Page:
I also recommend looking at some of the older complexes in places like Chiang Mai. All the new ones going up have about as much space in the units as a cracker box. But in a lot of the old complexes, developers have bought up blocks of apartments, torn down walls in between and remodeled them into spacious, modern places with western-style kitchens and refrigerators. Because they’re in older buildings, you can sometimes find these places for a lot less than the new condos in brand new buildings.

    Good topic! I should blog about this too – and direct people back here for your great insights and sense of humor. 🙂

    Liked by 2 people

    1. Thanks, Jenni. Yes. Niminhaemin is what the pilots use as a visual aid so you are correct, it’s a horrible place to live because of all the air traffic. No, thank you!

      And management drama, double no thank you.

      My best place was an old apartment (but there was managment drama, thankfully, as a renter I escaped it) just outside of Thae Pha Gate. The landlord was fair and if there were any problems, he would straighten it out quickly. And the space! The previous owner took 2 apts and made it into one. I loved it.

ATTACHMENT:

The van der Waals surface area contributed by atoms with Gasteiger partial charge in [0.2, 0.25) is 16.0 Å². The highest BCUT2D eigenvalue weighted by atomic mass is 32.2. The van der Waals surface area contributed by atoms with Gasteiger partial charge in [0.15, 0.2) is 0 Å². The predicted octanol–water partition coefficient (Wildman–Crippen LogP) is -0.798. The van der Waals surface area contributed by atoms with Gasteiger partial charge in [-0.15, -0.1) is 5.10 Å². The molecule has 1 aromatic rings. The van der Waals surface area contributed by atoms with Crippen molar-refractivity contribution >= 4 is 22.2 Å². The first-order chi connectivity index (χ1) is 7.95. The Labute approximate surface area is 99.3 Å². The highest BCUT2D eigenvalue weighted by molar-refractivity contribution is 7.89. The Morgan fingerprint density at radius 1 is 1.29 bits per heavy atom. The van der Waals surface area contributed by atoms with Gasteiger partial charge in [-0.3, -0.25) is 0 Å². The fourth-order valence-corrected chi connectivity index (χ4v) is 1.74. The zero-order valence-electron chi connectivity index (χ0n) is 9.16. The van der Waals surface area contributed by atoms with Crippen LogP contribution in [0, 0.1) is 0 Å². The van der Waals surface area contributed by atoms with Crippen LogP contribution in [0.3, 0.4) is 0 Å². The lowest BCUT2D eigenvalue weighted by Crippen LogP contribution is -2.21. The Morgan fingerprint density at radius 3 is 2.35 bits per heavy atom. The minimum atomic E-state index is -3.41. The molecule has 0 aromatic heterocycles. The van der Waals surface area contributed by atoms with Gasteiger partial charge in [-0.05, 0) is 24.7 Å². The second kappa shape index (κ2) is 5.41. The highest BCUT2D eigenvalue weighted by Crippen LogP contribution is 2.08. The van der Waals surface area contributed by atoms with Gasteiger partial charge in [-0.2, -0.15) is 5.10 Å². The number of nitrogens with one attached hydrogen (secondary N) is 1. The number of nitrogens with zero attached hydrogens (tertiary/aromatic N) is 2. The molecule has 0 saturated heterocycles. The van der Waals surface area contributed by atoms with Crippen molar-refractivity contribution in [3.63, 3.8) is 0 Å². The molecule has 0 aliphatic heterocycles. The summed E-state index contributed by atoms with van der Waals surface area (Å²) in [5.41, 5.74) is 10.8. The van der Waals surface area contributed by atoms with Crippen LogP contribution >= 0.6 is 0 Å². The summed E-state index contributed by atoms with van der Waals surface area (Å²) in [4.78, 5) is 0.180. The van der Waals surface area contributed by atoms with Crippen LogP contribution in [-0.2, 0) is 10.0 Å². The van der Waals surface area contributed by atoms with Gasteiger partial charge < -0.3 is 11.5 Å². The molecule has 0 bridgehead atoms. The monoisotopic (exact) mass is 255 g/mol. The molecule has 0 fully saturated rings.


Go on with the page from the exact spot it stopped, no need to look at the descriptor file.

So you should write about it 🙂

      Liked by 1 person

  3. You always come up with such great posts, Lani. Informative with a dose of humour. You know how to write 😉

    Growing up and up until moving to Melbourne, my family and I always rented. The two storey house we rented a few suburbs away from Malaysia’s city centre proved to peaceful but it didn’t come with air-conditioning. On hot days, we sat in front of the fan. Lol, seriously the walls get hot in some of your apartments even when it’s not facing the sun? It must feel like you’re in an oven sometimes :/